Regenerative nourishment: You Are What They Eat
Tom Newmark is a pioneer of regenerative agriculture: co-founder of The Carbon Underground and the Soil Carbon Initiative, and co-owner of an ecolodge and farm that teaches regenerative agriculture.
You are what your food eats—so how can we feed crops well?
I don’t eat meat so I can’t confirm this, but I’ve read that acorn-fed Iberico pigs in Spain have meat that tastes rich and nutty. I once spent months in the French Alps on a meditation course, and I could tell from the flavor of the milk what the cows had been grazing on up in the meadows. Clover milk? Yummy! Garlic milk on the other hand: not so much...
These are anecdotes, but science has now confirmed that when nursing mothers ate garlic, vanilla, bananas, caraway, anise, and menthol, chemical traces of those flavors were soon detectable in breast milk. Ironically, and unlike me, nursing babies really like garlic-flavored breast milk!
For you red-meat eaters out there, you know that grass-fed and finished beef has a completely different taste than grain-fed beef. The grass-fed and finished beef is also much higher in Omega 3 and conjugated linoleic acids, vitamins, and antioxidants. And how about some red wine with your steak? Lift your glass and taste the….terroir! The terroir of a wine is the experience of the "soil food web" expressed through the flavors of the grape, and those flavors are sensory signals of nutritional content.
How the soil food web was formed
Ruminate on the words “soil food web.” The soil food web is the key to the flavors and nutritional value of food. Let’s dive into the soil to see how that works.
Hundreds of millions of years ago, clever cyanobacteria figured out how to capture solar energy and convert it to cellular energy. In an evolutionary leap (and credit here to Professor Lynn Margulis for this brilliant discovery) an endosymbiotic cyanobacterium somehow found its way inside a plant cell, taking up permanent residence and evolving into the chloroplast. As a result, plants can harvest calories of energy from the sun, use that energy to rearrange water and carbon dioxide molecules, and convert those molecules into calories of stored energy in the form of carbohydrates. This is the miracle of photosynthesis, and this is what turned the hard rock of our home planet into a cornucopia of tasty solar-powered and carbon-based food.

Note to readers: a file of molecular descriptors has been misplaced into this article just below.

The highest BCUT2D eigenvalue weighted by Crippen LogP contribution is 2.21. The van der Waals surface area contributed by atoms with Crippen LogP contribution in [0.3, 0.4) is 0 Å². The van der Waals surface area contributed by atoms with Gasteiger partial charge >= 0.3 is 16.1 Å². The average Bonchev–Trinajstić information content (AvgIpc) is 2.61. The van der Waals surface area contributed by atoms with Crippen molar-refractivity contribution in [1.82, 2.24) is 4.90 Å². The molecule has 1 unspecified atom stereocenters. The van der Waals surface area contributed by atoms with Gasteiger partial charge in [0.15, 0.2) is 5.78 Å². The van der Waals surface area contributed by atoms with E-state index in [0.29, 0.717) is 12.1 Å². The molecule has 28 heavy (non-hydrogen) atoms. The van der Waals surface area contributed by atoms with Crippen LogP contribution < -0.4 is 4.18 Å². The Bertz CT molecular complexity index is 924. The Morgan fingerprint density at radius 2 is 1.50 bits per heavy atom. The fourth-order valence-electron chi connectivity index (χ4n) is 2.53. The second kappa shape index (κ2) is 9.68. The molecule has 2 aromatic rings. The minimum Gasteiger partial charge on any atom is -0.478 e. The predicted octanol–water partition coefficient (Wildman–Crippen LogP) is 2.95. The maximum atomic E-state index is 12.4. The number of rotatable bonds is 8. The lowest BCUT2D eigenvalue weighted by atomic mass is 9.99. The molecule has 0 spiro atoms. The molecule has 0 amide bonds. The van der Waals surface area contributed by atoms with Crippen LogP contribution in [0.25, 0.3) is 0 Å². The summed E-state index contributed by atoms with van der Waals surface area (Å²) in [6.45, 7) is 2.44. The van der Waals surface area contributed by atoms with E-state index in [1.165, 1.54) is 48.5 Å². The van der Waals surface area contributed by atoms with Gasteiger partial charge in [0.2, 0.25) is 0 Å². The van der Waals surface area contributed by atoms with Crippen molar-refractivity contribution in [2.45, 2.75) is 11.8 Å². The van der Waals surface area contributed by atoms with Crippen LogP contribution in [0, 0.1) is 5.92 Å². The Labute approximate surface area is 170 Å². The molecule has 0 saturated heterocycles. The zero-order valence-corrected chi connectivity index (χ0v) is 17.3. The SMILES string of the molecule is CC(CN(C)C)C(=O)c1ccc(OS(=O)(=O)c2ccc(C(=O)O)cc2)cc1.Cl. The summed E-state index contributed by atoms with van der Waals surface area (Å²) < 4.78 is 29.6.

Strangely, though, plants are unable to directly harvest nitrogen, phosphorus, sulphur, iron, magnesium, selenium, and many other ingredients that are necessary for the survival and food value of a plant. Think about that: plants can harvest sunlight and carbon, but they can’t harvest nitrogen even though nitrogen comprises 78% of our planet’s atmosphere.
Plants, however, absolutely must have nitrogen; it’s a building block of chlorophyll, DNA, nucleic acids, and amino acids. If you’re a plant, your inability to directly harvest nitrogen means you’ve got to source it from somewhere, and once again bacteria have the answer. Certain “nitrogen fixing bacteria” can metabolize elemental nitrogen and turn it into a biologically available form of the element. But those bacterial savants have a curious hole in their game: they can’t directly harvest sunlight or carbon. Do you see where this is going?
Plants eat the sunlight and drink in carbon through CO2, and make of them energy-rich carbohydrates.
Nitrogen-fixing bacteria eat elemental nitrogen and turn it into, well, plant food. The stage is set for an underground commodities exchange, where carbohydrates pass through a plant’s roots, flow out into the soil, and become available to bacteria - in exchange for nitrogen! Plants are happy, bacteria are happy. And if bacteria are happy then you can bet that they eat, excrete, multiply, die, and also feed fungi, protists, nematodes, worms, and other soil organisms, which in turn grow, reproduce, and die.
That mass of dead stuff in the soil (“necromass!”) clumps with minerals and hides out in soil pores formed by roots, resulting in stable soil organic matter. Multiply this by a near-infinity of soil microbes, some creating nitrogen food for the plants and other microbes creating foods based on elements like Sulphur, phosphorus, selenium, and potassium, and you’re got a sense of the soil food web creating new and nutrient-dense soil at the root tips. Root tips, in other words, are the place where botany meets geology and chemistry becomes biology! Got it?